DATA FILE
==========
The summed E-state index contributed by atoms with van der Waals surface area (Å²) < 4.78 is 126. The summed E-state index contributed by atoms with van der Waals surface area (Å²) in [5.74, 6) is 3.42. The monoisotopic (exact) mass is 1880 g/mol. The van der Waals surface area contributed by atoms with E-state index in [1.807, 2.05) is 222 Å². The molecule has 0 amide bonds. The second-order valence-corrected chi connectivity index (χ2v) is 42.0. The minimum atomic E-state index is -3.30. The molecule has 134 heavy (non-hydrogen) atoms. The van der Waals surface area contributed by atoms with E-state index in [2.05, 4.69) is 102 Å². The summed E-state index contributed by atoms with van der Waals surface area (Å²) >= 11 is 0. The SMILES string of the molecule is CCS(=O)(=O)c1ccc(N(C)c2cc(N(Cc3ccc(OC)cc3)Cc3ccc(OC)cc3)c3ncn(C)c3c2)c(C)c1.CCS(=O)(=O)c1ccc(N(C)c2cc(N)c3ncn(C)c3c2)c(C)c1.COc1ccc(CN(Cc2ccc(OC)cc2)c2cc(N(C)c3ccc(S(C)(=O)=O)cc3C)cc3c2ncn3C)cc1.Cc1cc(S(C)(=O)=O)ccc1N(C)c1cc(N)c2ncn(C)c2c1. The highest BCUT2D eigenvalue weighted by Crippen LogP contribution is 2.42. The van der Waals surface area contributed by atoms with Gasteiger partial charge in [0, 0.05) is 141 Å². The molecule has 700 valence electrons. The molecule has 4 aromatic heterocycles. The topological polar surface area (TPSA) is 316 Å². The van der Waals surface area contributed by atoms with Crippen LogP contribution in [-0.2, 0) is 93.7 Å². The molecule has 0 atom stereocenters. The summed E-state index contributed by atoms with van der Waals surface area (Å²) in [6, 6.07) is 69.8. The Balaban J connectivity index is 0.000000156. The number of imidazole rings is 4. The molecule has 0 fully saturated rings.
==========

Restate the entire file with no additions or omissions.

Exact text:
The summed E-state index contributed by atoms with van der Waals surface area (Å²) < 4.78 is 126. The summed E-state index contributed by atoms with van der Waals surface area (Å²) in [5.74, 6) is 3.42. The monoisotopic (exact) mass is 1880 g/mol. The van der Waals surface area contributed by atoms with E-state index in [1.807, 2.05) is 222 Å². The molecule has 0 amide bonds. The second-order valence-corrected chi connectivity index (χ2v) is 42.0. The minimum atomic E-state index is -3.30. The molecule has 134 heavy (non-hydrogen) atoms. The van der Waals surface area contributed by atoms with E-state index in [2.05, 4.69) is 102 Å². The summed E-state index contributed by atoms with van der Waals surface area (Å²) >= 11 is 0. The SMILES string of the molecule is CCS(=O)(=O)c1ccc(N(C)c2cc(N(Cc3ccc(OC)cc3)Cc3ccc(OC)cc3)c3ncn(C)c3c2)c(C)c1.CCS(=O)(=O)c1ccc(N(C)c2cc(N)c3ncn(C)c3c2)c(C)c1.COc1ccc(CN(Cc2ccc(OC)cc2)c2cc(N(C)c3ccc(S(C)(=O)=O)cc3C)cc3c2ncn3C)cc1.Cc1cc(S(C)(=O)=O)ccc1N(C)c1cc(N)c2ncn(C)c2c1. The highest BCUT2D eigenvalue weighted by Crippen LogP contribution is 2.42. The van der Waals surface area contributed by atoms with Gasteiger partial charge in [0, 0.05) is 141 Å². The molecule has 700 valence electrons. The molecule has 4 aromatic heterocycles. The topological polar surface area (TPSA) is 316 Å². The van der Waals surface area contributed by atoms with Crippen LogP contribution in [-0.2, 0) is 93.7 Å². The molecule has 0 atom stereocenters. The summed E-state index contributed by atoms with van der Waals surface area (Å²) in [6, 6.07) is 69.8. The Balaban J connectivity index is 0.000000156. The number of imidazole rings is 4. The molecule has 0 fully saturated rings.